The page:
science fact & science fiction
vol. LXXI, No. 6, August 1963, pp. 6, 92-94
An editorial by John W. Campbell
A Place for the Subconscious
|There�s a huge difference between an
intellectual conviction � no matter how completely
sincere � and an emotional feeling of belief. An
intellectual conviction is usually logical, and sometimes
it�s even rational but lacks real motivating power.
The difference between ``logical'' and ``rational'' really becomes true, deep feeling-awareness only when you have the experience of arguing with someone who is perfectly logical, absolutely and irrefutably logical ... and irrational. The ``computing psychotic'' type of the committed insane represents the end-example of the type. His logic will be absolutely flawless; you�ll shortly find that you, not he, are guilty of false syllogisms, argumentum ad hominem, distributed-middle, and other forms of bad logic.
Only he goes on being magnificently irrational, despite his perfect logic.
The problem is , of course, that perfect logic applied to false postulates yields perfectly logical irrationality. The Master False Postulate of the system the computing psychotic operates on is one widely accepted: ``Anything that is logical is necessarily rational.'' Since his logic is flawless, that proves him that he�s perfectly rational.
The great difficulty lies in the fact that while we have worked out a codified, formal technique of manipulating postulates � that�s what we mean by ``Logic'' � we have no codified or formalized system for deriving postulates. Thus you can check on the rigor of another man�s logical thinking, and cross-communicate with him as to the nature and validity for the logical steps, but you can not check his derivation of the postulates he�s manipulating so logically.
For example, when Newton studied Kepler�s laws of planetary motion, Galileo�s work of falling bodies, pendulums, accelerations, et cetera, he abstracted from the data certain postulates, now known as Newton�s Law of Motion and Gravity.
He derived from those postulates certain conclusions. That his conclusions were absolutely validly derived, by perfect logic, could be checked. But there was no means whatever of cross-checking the process by which he had abstracted those postulates from the data.
Kepler�s law�s of planetary motion were simply observational rules-of-thumb � they were not ``logical'' or ``rational'', but simply pragmatic.
Newton�s postulates � his ``Laws'' � could not then, and can not now, be provably derived from the data he used. There is absolutely no known method of going from the data Newton worked with to the postulates he reached. That his thinking process in doing so was sound absolutely cannot be proven, even today. We do not know how postulates can be abstracted from data. Men can do it; this we know as a pragmatic fact. How they do it we do not know.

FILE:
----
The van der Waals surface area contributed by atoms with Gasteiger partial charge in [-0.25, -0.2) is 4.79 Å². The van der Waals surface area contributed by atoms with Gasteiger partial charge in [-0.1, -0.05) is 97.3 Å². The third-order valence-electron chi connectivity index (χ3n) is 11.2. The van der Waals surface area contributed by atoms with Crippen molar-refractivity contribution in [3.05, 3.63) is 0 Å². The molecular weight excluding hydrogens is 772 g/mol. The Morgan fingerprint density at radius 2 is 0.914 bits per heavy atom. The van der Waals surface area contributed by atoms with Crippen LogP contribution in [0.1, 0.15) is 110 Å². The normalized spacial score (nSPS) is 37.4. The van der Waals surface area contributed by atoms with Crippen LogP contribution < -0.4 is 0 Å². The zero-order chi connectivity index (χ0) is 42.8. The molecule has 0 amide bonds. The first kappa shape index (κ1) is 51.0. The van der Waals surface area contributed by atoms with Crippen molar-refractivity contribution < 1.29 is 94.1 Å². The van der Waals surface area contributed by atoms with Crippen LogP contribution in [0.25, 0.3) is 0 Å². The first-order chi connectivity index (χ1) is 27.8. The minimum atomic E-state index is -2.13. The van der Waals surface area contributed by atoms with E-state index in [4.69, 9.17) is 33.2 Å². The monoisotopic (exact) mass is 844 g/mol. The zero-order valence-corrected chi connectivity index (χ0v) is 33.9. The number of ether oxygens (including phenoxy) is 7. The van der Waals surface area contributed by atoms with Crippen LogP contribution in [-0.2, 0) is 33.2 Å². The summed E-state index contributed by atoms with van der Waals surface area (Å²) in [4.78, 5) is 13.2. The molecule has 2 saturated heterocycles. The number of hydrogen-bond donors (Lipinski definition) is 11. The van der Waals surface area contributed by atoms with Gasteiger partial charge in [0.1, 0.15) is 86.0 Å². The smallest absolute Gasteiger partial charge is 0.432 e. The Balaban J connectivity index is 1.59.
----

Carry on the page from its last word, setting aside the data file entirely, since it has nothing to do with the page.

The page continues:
Certainly Newton�s postulates were ``proven'' in his own lifetime; ``proven'' in the narrow sense of ``shown to be useful in predicting real phenomena in the real universe.''
But in that sense, Ptolemaic astronomy had been ``proven'' too, a millenium or so earlier.
It is because we still do not know how to do what all men do constantly in their lives � abstract postulates from observation � that we can not design a machine that can think, nor help the psychotic to re-abstract and correct his postulates. (And can�t re-abstract and correct our own false postulates either, of course!)
In the course of developing computers � modern terminology prefers that word rather than ``robotic brains'' � men have been forced to acknowledge gaps in their understanding of thinking that they were able to glide over with a swift, easy, ``you know what I mean ...'' previously. There was the method of ``explaining'' something with the magnificent phrase ``by means of function'' so long as you didn�t have to specify what the function was, or how it operated.
Robots, however, have a devasting literal-mindedness. They tend to say, ``Duh ...uh...no, boss, I don�t know what you mean. Tell me.'' Even more devasting is the robot�s tendency to do precisely and exactly what you told it to do. The gibbering feeling that can be induced in the man trying to instruct a robot can demonstrated beautifully by a very simple little business. Makes a wonderful way of explaining the problems of automation and cybernetics to a non-technical audience � or a technical audience that�s never worked with that kind of problem. Try this one in a group some time:
``Assume that I am a robot. I like all robots � follow orders given me with exact, literal, and totally uncaring precision. Now each of you, of course, knows how to take off a coat: all you have to do is to give m